The FDA last week approved the 1st implant designed to correct near vision loss in patients who have not had cataract surgery, the Kamra inlay made by AcuFocus.
The Kamra device, an ultra-thin, opaque ring that’s implanted under the corneal flap of the non-dominant eye in presbyopic patients, is designed to reduce the aperture of the eye and increase the depth of focus.
AcuFocus, which raised a $21 million round last September, won CE Mark approval for the Kamra device in the European Union in 2005. An FDA advisory panel last summer issued a mixed verdict on the inlay, voting that the device is effective but splitting over its safety. The Ophthalmic Devices panel voted 7-1 that Kamra is effective but required chairman Dr. Neil Bressler to break a tie to make the vote 5-4 against on the safety question. The panel was also divided over the Kamra Inlay’s benefits versus its risks, voting 4-3 with 1 abstention that the benefits top the risks.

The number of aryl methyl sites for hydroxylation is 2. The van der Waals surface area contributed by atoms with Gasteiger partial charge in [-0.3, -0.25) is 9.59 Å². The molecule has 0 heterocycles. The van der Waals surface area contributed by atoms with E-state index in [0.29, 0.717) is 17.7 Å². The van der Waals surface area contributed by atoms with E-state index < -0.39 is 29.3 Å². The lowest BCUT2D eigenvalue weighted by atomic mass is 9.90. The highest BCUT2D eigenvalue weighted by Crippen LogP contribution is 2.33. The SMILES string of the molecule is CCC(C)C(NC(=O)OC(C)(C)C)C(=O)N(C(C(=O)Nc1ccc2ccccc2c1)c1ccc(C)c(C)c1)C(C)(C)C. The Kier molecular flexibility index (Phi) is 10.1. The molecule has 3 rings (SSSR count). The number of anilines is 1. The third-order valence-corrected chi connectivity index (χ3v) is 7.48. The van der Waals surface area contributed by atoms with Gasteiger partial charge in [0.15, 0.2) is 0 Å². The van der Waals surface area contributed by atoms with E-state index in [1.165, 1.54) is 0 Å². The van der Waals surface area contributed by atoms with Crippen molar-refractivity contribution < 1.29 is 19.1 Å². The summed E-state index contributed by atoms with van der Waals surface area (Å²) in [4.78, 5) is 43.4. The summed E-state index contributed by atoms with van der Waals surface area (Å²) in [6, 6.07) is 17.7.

"Presbyopia is a natural part of aging and can make reading and performing close-up work difficult. The Kamra inlay provides a new option for correcting near vision in certain patients," Dr. William Maisel, deputy center director for science at the FDA’s Center for Devices & Radiological Health, said in prepared remarks.
AcuFocus chairman & CEO Jim Mazzo added that the Kamra inlay is the "number 1 implanted corneal inlay globally."
"After a decade of research, development and clinical investigation, we are delighted to bring this innovative technology to surgeons and patients in the U.S.," Mazzo said in a press release.
Presbia (NSDQ:LENS) is also developing a similar corneal implant, which is being tested in late-stage trials. Presbia raised $42 million earlier this year in an initial public offering.
Material from Reuters was used in this report.